I once did some research on the effects of a raised alcohol tax. I calculated you could make a sugar bases wine/hooch for the equivalent of twenty to thirty cents per liter/quart cost with the alcohol content of wine. If you wanted to go cheap wine is the way to go, not beer.

To boost it you could make "Norwegian whiskey". Basically you freeze it solid in a plastic cleaned milk jug and slowly thaw it when it is upside down with the cap off. The alcohol melt first so you have a "cold distillation" of sorts. An old frat-house trick with 3.2 beer. For taste you need flavoring. Lower alcohol recovery than distilling but cheap to make and you can use the remaining water as base stock that resists contamination.

That said, the Harriet Brewery is very near my house. If i have some friends over I might get one of their "growlers". I wonder if they have contemplated automobile open bottle laws? Not difficult. They need a seal on the lid that needs to be broke. One option is the receipt on the lid that is heat shrink wrapped, preferably with a shrink wrap with custom printing for the company. Not difficult, just saying.

Sanitation is critical at certain points in the process, in particular -- but brewing with someone who has successfully brewed a batch or two clarifies in a hurry what to worry about and when. I tried a batch learning from a book more than a decade ago, and it didn't turn out. Then I helped two friends do it -- one experienced brewer; one on his second batch -- and have since brewed two stellar batches, not in my kitchen, but in the garage: an English pale ale (like Bass) and an Irish stout (like Guinness). The beers came out comparable in flavor and quality -- and it's not just me saying that!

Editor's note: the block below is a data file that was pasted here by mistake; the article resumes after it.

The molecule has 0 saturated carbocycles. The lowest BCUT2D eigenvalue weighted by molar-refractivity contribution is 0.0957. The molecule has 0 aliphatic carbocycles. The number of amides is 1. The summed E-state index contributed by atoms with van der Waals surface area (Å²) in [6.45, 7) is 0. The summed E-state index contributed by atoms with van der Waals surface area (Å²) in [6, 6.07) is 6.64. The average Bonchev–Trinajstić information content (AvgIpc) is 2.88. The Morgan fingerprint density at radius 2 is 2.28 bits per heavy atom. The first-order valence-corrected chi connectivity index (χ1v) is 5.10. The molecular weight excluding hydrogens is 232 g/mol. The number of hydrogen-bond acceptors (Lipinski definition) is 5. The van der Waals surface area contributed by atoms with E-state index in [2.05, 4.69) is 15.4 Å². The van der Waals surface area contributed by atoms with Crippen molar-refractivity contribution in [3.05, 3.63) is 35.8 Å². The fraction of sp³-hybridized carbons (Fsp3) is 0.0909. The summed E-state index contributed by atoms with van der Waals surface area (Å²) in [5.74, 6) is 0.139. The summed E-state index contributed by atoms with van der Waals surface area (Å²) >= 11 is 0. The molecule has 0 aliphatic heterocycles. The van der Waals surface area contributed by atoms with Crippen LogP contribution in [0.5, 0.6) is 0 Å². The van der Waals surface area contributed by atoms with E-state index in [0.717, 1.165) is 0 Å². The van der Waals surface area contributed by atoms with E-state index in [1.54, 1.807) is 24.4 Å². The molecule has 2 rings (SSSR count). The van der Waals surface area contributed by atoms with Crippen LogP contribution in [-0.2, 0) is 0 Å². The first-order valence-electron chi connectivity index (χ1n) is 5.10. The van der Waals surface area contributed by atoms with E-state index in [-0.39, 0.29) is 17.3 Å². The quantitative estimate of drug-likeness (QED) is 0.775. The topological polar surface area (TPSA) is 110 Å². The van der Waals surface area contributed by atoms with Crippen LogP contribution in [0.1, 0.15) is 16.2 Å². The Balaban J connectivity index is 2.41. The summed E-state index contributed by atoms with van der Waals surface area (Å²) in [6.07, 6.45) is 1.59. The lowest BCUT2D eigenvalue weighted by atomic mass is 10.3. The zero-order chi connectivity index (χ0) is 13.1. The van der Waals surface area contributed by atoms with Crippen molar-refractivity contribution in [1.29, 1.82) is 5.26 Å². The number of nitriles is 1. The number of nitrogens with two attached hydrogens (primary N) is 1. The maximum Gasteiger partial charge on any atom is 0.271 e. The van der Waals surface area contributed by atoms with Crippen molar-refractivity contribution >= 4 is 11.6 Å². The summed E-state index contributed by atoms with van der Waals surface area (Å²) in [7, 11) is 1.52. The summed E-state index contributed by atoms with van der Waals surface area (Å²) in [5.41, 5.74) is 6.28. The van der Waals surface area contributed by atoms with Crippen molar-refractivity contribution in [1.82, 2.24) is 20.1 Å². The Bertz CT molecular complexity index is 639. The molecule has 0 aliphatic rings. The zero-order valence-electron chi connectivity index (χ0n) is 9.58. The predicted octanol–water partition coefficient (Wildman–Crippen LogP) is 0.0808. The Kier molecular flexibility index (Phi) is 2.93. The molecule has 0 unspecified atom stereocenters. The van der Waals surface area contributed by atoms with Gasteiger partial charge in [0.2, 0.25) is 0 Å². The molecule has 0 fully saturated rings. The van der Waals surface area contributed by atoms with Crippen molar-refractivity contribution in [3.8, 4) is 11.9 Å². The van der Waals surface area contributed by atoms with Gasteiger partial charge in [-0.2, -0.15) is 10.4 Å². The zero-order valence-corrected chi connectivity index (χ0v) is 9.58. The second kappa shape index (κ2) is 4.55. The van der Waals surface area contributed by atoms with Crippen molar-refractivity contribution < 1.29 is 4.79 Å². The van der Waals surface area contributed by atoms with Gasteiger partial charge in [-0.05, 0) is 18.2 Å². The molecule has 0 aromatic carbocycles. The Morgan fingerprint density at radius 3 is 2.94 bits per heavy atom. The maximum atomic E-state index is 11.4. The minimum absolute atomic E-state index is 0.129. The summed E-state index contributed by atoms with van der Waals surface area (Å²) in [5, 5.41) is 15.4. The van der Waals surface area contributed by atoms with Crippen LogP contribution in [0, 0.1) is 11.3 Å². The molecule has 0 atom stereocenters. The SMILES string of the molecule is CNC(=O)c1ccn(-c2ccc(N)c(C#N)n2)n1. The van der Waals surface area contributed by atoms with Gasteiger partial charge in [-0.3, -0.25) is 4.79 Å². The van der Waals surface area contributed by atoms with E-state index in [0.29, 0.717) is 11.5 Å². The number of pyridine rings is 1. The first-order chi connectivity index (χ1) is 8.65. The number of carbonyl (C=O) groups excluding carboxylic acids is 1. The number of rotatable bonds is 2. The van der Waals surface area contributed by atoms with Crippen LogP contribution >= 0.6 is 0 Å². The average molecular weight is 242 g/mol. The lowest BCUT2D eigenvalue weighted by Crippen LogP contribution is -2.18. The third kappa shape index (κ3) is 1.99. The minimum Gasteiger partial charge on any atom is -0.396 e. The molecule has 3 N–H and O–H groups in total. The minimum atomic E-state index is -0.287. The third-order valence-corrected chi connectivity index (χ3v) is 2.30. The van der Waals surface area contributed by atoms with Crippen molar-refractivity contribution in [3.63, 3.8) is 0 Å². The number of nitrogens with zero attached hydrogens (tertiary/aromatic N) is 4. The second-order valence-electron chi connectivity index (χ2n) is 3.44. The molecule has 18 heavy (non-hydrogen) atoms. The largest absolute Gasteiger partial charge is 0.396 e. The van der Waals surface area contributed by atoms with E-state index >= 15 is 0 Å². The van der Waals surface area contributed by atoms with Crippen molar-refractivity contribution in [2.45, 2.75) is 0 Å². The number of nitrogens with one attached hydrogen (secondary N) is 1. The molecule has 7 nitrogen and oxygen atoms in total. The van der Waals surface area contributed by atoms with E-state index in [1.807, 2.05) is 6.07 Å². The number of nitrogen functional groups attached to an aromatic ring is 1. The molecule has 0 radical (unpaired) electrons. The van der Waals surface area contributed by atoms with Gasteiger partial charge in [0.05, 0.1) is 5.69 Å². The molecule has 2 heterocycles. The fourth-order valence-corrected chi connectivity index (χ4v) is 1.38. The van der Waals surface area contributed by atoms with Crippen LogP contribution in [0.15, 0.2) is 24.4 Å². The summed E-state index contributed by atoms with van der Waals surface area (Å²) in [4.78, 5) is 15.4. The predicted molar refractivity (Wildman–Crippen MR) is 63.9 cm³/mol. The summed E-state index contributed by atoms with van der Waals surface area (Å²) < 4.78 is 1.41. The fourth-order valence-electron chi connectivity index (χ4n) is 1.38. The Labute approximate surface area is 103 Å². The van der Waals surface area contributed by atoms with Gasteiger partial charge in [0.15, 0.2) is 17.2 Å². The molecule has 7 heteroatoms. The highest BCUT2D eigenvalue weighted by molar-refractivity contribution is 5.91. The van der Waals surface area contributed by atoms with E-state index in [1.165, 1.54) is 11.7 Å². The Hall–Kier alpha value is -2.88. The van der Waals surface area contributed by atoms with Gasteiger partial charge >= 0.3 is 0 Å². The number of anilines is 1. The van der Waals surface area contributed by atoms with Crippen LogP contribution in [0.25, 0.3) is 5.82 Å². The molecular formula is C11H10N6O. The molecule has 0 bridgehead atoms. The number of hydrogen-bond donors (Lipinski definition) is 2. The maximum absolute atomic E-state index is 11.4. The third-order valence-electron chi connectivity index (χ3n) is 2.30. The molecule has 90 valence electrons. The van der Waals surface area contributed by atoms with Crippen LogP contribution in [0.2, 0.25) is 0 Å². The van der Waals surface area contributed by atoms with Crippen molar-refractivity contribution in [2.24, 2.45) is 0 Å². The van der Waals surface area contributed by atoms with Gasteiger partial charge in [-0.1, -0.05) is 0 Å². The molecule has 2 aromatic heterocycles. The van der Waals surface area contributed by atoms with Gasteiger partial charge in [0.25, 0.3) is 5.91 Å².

Where I live, Bass sells for about $7-$8 a six-pack, or around $30+ a case (24 bottles). The ingredients for English pale ale ran about $35 or so, and yielded a little more than two cases of very good beer -- so almost half the price. The numbers are similar for Guinness versus homebrew stout.

The equipment costs money, but as the previous commenter said, a lot of gear is available second-hand at a fraction of the price. If you drink better beer -- stuff that costs a buck a bottle or more -- you can do alright homebrewing. Find a mentor (ask around; you might be surprised who is brewing) -- but beware: once people know you do it, they'll want to taste your beer. It's hard to keep in the fridge...